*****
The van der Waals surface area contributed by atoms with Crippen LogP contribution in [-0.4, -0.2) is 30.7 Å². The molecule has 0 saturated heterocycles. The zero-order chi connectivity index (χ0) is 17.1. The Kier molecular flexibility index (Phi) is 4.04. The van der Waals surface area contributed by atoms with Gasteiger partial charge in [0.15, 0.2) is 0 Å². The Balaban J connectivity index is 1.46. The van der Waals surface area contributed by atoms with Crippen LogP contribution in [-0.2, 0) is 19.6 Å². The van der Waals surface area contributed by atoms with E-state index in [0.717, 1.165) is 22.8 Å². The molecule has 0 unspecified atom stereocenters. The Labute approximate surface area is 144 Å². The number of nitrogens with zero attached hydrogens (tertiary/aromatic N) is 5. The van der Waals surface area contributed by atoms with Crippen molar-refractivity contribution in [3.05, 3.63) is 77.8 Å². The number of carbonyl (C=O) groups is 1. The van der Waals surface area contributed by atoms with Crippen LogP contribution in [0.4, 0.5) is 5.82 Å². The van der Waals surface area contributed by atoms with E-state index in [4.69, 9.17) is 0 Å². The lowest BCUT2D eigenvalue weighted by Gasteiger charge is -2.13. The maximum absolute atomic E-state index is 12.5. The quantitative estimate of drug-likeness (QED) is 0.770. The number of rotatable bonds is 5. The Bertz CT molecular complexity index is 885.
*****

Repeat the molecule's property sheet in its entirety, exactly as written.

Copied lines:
The van der Waals surface area contributed by atoms with Crippen LogP contribution in [-0.4, -0.2) is 30.7 Å². The molecule has 0 saturated heterocycles. The zero-order chi connectivity index (χ0) is 17.1. The Kier molecular flexibility index (Phi) is 4.04. The van der Waals surface area contributed by atoms with Gasteiger partial charge in [0.15, 0.2) is 0 Å². The Balaban J connectivity index is 1.46. The van der Waals surface area contributed by atoms with Crippen LogP contribution in [-0.2, 0) is 19.6 Å². The van der Waals surface area contributed by atoms with E-state index in [0.717, 1.165) is 22.8 Å². The molecule has 0 unspecified atom stereocenters. The Labute approximate surface area is 144 Å². The number of nitrogens with zero attached hydrogens (tertiary/aromatic N) is 5. The van der Waals surface area contributed by atoms with Crippen molar-refractivity contribution in [3.05, 3.63) is 77.8 Å². The number of carbonyl (C=O) groups is 1. The van der Waals surface area contributed by atoms with Crippen LogP contribution in [0.4, 0.5) is 5.82 Å². The van der Waals surface area contributed by atoms with E-state index in [4.69, 9.17) is 0 Å². The lowest BCUT2D eigenvalue weighted by Gasteiger charge is -2.13. The maximum absolute atomic E-state index is 12.5. The quantitative estimate of drug-likeness (QED) is 0.770. The number of rotatable bonds is 5. The Bertz CT molecular complexity index is 885.